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Archaeologists say they've unearthed the world's oldest musical instruments. The instruments are flutes made of vulture bone and mammoth tusks. They were found in caves in southwestern Germany, and they date back to the time when modern human beings, who looked like us, were first venturing into Europe.

NPR's Richard Harris has our story.

RICHARD HARRIS: Scientists have little doubt that music is so basic to human nature that it goes back to our earliest days as a species. It's hard not to make music, when you think about it.

Professor NICHOLAS CONARD (Archeologist, Tubingen University): Clap your hands. Tap your foot, dance, whistle, sing. There, I mean, you know, endless kinds of music you can make just with your body.

HARRIS: But Nicolas Conard is an archaeologist, so he is looking for hard evidence of early music. He and his colleagues now report in Nature a spectacular discovery: four flutes, buried in Ice Age garbage heaps in the caves of Germany. They date back 35,000 to 40,000 years, making them the oldest undisputed musical instruments. One of the flutes is made of a vulture wing bone about nine inches long. A replica sounds like this.

(Soundbite of flute)

HARRIS: Other flutes were made out of mammoth tusks. The early musicians clearly had leisure time not only to play but to make instruments.

Prof. CONARD: You know, really quite a surprise that flutes would be made out of massive mammoth ivory, which is a material that's very hard to work, and not just bird bones, which are hollow and sort of, you know, ideal for making flutes.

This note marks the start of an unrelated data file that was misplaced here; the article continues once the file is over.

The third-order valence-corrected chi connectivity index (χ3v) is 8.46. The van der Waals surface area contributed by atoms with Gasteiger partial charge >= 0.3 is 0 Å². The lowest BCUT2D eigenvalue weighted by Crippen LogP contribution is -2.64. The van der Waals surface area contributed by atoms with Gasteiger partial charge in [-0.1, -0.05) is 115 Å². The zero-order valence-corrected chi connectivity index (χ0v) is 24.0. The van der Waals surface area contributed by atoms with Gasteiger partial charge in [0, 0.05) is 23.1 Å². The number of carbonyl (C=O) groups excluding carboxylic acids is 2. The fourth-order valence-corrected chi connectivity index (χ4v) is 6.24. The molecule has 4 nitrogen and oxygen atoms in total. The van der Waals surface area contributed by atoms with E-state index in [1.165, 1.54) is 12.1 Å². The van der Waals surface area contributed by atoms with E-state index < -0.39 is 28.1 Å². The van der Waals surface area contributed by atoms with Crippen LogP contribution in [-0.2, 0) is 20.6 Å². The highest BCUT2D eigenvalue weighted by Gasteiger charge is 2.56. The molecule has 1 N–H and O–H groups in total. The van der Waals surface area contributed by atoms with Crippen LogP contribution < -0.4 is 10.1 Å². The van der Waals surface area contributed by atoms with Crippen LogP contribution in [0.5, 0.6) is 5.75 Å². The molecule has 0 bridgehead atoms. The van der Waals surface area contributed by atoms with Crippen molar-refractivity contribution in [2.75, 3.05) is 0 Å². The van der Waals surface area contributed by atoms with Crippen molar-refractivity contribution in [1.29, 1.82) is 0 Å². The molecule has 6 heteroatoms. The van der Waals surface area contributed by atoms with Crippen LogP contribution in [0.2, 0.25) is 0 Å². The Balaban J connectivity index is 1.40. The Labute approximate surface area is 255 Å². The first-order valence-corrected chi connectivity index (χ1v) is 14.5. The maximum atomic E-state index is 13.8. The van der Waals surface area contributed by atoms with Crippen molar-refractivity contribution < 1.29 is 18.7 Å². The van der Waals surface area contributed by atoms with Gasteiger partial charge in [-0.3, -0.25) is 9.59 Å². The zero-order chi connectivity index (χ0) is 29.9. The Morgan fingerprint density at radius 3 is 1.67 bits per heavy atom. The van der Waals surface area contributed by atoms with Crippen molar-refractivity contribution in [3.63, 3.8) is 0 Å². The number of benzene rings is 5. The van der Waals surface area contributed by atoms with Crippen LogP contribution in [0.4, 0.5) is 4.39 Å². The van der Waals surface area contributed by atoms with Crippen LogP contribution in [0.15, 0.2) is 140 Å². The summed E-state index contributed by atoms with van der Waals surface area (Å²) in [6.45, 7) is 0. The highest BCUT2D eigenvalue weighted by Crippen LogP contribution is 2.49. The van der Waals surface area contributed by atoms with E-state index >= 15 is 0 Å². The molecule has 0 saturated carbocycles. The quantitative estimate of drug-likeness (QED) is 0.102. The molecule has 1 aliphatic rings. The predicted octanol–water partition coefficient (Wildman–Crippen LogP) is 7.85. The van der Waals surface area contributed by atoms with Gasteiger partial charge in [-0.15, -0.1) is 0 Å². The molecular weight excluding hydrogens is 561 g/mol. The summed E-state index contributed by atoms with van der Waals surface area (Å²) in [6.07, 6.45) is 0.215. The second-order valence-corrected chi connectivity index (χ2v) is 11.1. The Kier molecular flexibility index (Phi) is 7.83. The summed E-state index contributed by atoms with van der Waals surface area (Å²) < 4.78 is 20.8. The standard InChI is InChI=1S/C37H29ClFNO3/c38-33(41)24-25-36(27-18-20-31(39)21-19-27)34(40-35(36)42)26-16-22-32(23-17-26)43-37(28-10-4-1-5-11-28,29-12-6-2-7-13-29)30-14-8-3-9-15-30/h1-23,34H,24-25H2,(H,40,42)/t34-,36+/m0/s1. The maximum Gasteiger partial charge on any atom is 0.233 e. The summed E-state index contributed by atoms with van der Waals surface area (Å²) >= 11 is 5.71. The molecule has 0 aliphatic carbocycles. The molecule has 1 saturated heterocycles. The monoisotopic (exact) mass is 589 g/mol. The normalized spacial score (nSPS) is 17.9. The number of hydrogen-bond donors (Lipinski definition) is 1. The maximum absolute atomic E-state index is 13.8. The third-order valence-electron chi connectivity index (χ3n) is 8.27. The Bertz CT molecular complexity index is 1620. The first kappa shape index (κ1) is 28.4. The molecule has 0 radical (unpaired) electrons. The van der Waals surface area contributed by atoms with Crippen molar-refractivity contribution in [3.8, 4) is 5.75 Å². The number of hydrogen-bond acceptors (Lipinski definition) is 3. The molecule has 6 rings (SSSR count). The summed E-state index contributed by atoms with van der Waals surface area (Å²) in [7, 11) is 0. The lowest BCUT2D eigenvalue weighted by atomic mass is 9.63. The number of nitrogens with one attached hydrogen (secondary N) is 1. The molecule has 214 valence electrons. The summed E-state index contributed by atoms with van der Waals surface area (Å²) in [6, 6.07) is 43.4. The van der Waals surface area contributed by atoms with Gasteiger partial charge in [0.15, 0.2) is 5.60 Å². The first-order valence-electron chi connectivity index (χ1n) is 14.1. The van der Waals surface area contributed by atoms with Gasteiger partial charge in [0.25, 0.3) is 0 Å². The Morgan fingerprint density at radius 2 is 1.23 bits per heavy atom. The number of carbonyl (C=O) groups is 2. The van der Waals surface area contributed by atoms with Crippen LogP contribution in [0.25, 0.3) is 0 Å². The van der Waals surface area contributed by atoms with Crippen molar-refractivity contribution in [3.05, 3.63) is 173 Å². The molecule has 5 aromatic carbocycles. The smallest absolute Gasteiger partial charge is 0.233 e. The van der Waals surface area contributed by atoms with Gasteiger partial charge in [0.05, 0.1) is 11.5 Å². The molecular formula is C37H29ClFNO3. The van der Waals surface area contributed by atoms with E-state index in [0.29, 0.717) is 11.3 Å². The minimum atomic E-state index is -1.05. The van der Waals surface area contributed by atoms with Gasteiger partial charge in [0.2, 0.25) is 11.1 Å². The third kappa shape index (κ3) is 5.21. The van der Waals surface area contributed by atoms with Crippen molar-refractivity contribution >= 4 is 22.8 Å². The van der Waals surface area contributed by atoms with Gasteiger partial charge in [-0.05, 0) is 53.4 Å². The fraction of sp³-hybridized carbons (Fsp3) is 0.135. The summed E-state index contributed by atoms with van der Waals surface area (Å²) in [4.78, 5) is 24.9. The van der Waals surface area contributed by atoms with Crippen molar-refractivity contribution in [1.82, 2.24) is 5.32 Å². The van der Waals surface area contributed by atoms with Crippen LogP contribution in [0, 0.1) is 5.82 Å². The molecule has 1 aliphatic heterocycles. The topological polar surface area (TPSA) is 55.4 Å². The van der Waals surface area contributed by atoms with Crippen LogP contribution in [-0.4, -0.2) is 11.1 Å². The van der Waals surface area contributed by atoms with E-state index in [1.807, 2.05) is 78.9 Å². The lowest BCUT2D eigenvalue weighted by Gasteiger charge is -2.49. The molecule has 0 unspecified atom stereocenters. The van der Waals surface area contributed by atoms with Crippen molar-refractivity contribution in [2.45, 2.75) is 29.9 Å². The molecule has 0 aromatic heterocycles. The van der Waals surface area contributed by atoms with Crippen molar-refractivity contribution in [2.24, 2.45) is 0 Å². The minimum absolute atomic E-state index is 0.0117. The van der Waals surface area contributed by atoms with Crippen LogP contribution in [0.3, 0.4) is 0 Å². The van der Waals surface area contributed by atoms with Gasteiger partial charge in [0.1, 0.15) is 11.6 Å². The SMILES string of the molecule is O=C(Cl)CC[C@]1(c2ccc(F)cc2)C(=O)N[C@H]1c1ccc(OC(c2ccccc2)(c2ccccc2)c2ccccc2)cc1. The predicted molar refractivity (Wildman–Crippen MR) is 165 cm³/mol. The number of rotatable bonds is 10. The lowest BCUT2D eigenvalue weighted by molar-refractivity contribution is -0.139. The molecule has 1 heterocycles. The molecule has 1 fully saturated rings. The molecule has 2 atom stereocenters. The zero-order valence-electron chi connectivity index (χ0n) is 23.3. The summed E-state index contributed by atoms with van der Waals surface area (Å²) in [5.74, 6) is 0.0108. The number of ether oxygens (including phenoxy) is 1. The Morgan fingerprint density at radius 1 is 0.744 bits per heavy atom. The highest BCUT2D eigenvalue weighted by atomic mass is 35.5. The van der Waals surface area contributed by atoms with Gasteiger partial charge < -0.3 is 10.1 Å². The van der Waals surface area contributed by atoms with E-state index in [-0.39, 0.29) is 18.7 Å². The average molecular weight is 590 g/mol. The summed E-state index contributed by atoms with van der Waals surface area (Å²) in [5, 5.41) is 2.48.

HARRIS: Conard, at the University of Tubingen in Germany, suspects the ivory flutes were favored because they produced a deeper, richer tone. He says archaeologists have found similar ivory flutes in more recent cave deposits and have figured out what it took to make them. First, a tube of ivory needs to be whittled from the larger tusk and then split in half.

Prof. CONARD: Then you have to hollow it out, get the exact form, smooth out the inside and the outside, cut the ends to length and perfectly cut the finger holes, and even if you can do all that, then you've got the problem of how to get the two halves together.

HARRIS: The ancient craftsmen cut delicate notches in order to get the halves to fit just so.

Prof. CONARD: Then you have to seal it with birch pitch or some kind of sealant or glue, and then you can play it.

HARRIS: In order to figure out what one of those ancient flutes actually sounded like, a colleague of Conard's made a replica out of vulture bone.

Prof. CONARD: The first recording I heard was an absolutely horrendous version of "The Star-Spangled Banner" that sounded something like a more awful version of Jimi Hendrix at Woodstock.

HARRIS: Alas, Conard wouldn't share that recording with NPR. Instead, Conard made available the more demure recording.

(Soundbite of flute)

HARRIS: Now this ancient flute was found very close to another famous artifact Conard recently unearthed from these caves: a carved figure of a female with exaggerated sexual characteristics, a Venus figurine.

Mr. CONARD: It's certainly plausible that the people who carved and used the flute also carved and used the Venus figurine. Again, we can't say for sure, but they could easily go together.

HARRIS: What anthropologists can say without doubt is early modern humans who were venturing into Europe during the last Ice Age were expressing themselves artistically. Ian Tattersall at the American Museum of Natural History says just think of the cave paintings from around this time.

Mr. IAN TATTERSALL (Paleoanthropologist; Curator, American Museum of Natural History): We know that these early humans had the kind of creativity that we have. And now we know for sure that this creativity from the very earliest time includes music.

HARRIS: Music and art reveal that human beings are using abstractions and symbols: hallmarks of humanity.

Mr. TATTERSALL: It gives us imagination. It gives us the ability to create new possibilities and new worlds.

HARRIS: Which is just what our ancestors needed as they pushed north despite the hostile Ice Age conditions 40,000 years ago.

Richard Harris, NPR News.

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